Topper you have hit the nail so hard it's gone through the board.
While Charon, Drance, Desjardins and Johnson, among many others, use stats and techniques to quantify what they believe there is a whole other alchemy involved in Advanced Stats.
First off some of them are incredibly arrogant and use their work to support outcomes they predicted long ago- I have yet to see one say they were off. I guess that's a privilege of being one of the first 'out' on this front. They are also very possessive and argumentative in regards to challenges of their work, Tyler Dellow and Desjardins being the leaders by far.
So what makes it so special? Well start with Corsi- it's a way of looking
at the game and drawing some simple conclusions about what a player does on the ice but does it tell a more complete story than observation or does the information support the observations? Almost a chicken and the egg scenario.
Look at Desjardins' site and look at Quality of Competition- what determines it?
There are numerous ways we could go about this. We could average out the points-per-game of opposing players(as Jonathan Willis has suggested, and which works reasonably well, particularly when you have no ice time information), but I think the best place to start is with what I called "Relative +/-" or "Rating" in part 1. Relative +/- adjusts a player's on-ice +/- relative to his team's +/- while he was off the ice. In general, it corrects for the boost players get from playing on a good offensive team and vice-versa.
If we average that rating across all of a player's opponents, weighting for how much time they played against one another, then we have an estimate of how good a player's opponents were relative to their teams. In a general sense, first line players have the best ratings, so players who play against the first line should see the highest opponent rating. That average opponent rating is the "Quality of Competition" faced by a given player.
Ask them what they think of using plus/minus as a stat and then see that it's completely valid for them in this scenario. Of the top 30 scorers in the NHL 9 are in the minus, almost 30% So how does Desjardins 'adjust' the +/- as he says above?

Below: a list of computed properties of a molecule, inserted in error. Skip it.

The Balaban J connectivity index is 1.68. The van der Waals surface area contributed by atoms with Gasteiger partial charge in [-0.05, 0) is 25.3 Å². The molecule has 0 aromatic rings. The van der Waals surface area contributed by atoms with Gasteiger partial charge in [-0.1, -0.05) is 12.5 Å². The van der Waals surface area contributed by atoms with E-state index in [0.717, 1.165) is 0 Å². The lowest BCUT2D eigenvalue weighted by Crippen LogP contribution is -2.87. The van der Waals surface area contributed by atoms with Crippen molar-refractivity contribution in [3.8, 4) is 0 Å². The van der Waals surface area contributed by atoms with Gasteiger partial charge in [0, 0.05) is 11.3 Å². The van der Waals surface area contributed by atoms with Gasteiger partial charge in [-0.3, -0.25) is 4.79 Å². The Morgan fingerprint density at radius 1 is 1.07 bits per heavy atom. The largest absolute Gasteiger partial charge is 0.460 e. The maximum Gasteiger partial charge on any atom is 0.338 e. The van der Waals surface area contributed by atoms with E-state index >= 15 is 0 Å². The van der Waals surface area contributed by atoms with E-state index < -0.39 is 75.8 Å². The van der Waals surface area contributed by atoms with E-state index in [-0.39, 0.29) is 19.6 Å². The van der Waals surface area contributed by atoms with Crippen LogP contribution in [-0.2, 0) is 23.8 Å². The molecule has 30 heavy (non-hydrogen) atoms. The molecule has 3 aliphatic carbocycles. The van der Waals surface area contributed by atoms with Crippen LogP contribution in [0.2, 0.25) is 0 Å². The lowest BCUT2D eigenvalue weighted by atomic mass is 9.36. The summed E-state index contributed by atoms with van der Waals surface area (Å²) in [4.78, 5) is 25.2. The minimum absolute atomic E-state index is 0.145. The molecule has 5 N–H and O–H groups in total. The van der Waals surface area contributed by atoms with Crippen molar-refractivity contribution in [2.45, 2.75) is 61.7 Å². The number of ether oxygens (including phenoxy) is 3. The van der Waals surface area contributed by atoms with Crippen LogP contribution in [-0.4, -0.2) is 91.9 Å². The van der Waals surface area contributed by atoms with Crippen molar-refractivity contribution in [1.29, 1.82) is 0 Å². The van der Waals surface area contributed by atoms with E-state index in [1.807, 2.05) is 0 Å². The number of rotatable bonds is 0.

We can make a small improvement on +/- by subtracting the +/- when a player is off the ice from it. That is, if a player was +1 goal per 60 minutes on the ice and his team was even when he was off, he ends up appearing the same as a guy who was even on the ice while his teammates were -1 per 60 minutes. It's not perfect, but it does make an adjustment for how good a player's teammates were. This statistic has several names - relative +/-, On-Ice/Off-Ice +/-, or simply "Rating", as I've called it on the stats page.
Here's the list: http://www.behindthenet.ca/2008/new_5_o ... team=&pos=
Where I have a problem with all this is hockey is a game with unique variables unlike other sports. If Datsyuk is a +/- there is no way to determine how he got there by Desjardins' stats or anyone else's. In his list it shows Rene Bourque as 3rd for 'rating'. How many turnovers does Datsyuk create? How many points from turnovers does he earn? How often did his team mate convert on his work? How many scoring chances does he create? What makes Datsyuk one of the best players in the game is how he handles the variables within the game and what he does and none of those stats tell you how- they only support that he does but also Rene Bourque does too.
Look at stats like shots attempted. Wouldn't it be nice to know how often a team recovers missed shots in their defensive zone and in the offensive zone? If you are a puck possession team like the Canucks it's pretty important especially if you adhere to strict zone start regimens.
I think the advanced stats are incredibly interesting and tell a good and relevant story for teams about players and past performance but I believe there are betters ways to do it. The Canucks have their own team who do advanced stats and it sure as hell would be interesting to know what they track as I bet it's far different than what we see.